Horizon By Barry Lopez
Hardback £25

In stock at Bookbusters, £20

Review by Tim Barton

Arctic Dreams, reviewed last issue, was Lopez’s second book, preceded by the excellent Of Wolves & Men, and since it was published he has published relatively little: a volume of essays Uncommon Ground; a couple of volumes of short stories; and one of Native American tales of the trickster Coyote. His latest work Horizon bookends his career.

Horizon is a multi-dimensional work covering autobiography, travelogue, ecology, anthropology and many fascinating asides on subjects such as art and the history of exploration. Like Arctic Dreams, this is a smorgasbord of riches, a collation of deeply considered riches, and in this book a summation of a uniquely privileged life.

The opening chapter gives a background bio, showing influences that led Lopez to his nomadic career. This, though enlightening, was for me the least readable part, mainly as it is largely presented in the third person – whilst being about himself, it’s all ‘The boy then did…’ (I know some will enjoy this approach). His style settles after that as we are enfolded into a universe that allows us to vicariously inhabit the world he describes, whether anecdotes about the Thule and Dorset peoples, two and three thousand years past, or the ecotone’s of lithic acres on Skraeling Island, the north-east shores of Ellesmere Island, or at the (literally) polar opposite ends of the earth from Hobart to McMurdo Sound or Elephant Island.


The ‘horizons’ in this book are multifarious, from the literal visible oceanic horizon, where sails drop out of sight, via the opposite horizons of birth and death; the highest peaks (relating the story of Tenzing Norgay and Edmund Hillary, who reached 29,035 feet above sea level, and stood upon the ‘forehead of the world’, in 1953) and the lowest ocean deeps (as Jacques Piccard and Don Walsh settled onto the sediments in the basement of the world, 35,800 feet down in the Vitiaz Deep); the darkest polar nights, six-months long, and the brightest equatorial days, on Isabela Island in the Galapagos, and 50 miles north of Nairobi; to the horizons represented by the smallest ocean creature to the gulfs of deep space which we recreate as ‘photographs’ from the raw data of the Hubble telescope.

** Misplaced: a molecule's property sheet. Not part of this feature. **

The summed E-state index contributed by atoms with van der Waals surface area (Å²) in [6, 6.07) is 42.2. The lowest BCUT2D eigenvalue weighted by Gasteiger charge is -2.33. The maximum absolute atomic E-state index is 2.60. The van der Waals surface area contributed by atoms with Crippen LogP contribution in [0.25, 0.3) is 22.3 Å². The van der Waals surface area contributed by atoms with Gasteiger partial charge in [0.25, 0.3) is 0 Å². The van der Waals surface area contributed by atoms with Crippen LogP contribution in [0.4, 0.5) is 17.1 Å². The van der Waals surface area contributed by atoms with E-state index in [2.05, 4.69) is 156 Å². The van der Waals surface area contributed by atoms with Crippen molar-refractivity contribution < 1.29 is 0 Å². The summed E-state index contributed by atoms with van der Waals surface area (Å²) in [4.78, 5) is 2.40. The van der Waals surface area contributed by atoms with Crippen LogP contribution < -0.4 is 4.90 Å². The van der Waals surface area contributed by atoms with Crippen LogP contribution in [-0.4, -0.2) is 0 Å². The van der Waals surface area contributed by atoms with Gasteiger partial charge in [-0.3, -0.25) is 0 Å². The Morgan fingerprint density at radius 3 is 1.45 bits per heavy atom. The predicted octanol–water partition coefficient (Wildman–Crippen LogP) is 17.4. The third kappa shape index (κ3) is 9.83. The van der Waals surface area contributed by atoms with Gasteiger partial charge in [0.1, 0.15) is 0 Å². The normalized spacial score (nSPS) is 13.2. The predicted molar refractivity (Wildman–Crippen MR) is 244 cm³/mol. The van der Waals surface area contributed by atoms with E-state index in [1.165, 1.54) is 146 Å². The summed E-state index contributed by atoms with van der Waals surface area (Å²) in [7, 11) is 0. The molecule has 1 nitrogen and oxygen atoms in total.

Throughout, he is keeping a weather eye on mankind’s future: ‘What is going to happen to us? What is our fate if we do not learn to speak with each other over our cultural divides, with an indifferent natural world bearing down on us?’ he asks. ‘Diversity creates the biological tensioning that makes life in general vigorous and sustainable. It’s diversity that ensures perpetuity. The loss of diversity, on the other hand, threatens all life with extinction.’ He faces the human drive for growth, for possession, for profit regardless of the environmental consequences for us and the world of life in which we are embedded, dependent upon and part of, with a mixture of fatalism and resistance, sometimes anger, although he spurns despair.


Lopez’s perspective is both intimate and expansive, informed by years of travel, reading and cogitation, leaving an invaluable tome which can reconnect the reader to the world. It can indeed, despite everything, transcend despair and fire hope, a hope that sees things in perspective and is not self-deluded.

Attending a Navajo ‘Blessing-way’ many years ago, he found one of many trackways, considering ever since the hard to translate Navajo concept Sa’ah Naagháí Bik’eh Hózho, a healing tradition, and finally gifting the reader his insights. ‘The idea that “beauty” refers to a high level of coherence existing everlastingly in the world, and that beauty can be renewed in us through reintegrating ourselves with a world over which we have no control, has appealed to me ever since I became aware of this Navajo ceremony, a formal expression of this idea.’ Throughout his work Lopez gifts us a lifetime of profound thought, always with modesty and doubt. This book is as glorious, beautiful and profound as Arctic Dreams. I strongly recommend it.

‘One can choose, as well, to step into the treacherous void between oneself and the confounding world, and there to be staggered by the breadth, the intimacy, the possibilities of that world…’

We hope you have enjoyed reading this article. The future of our volunteer led, non-profit publication would be far more secure with the aid of a small donation. You can also support local journalism by becoming a friend of HIP. It only takes a minute and we would be very grateful.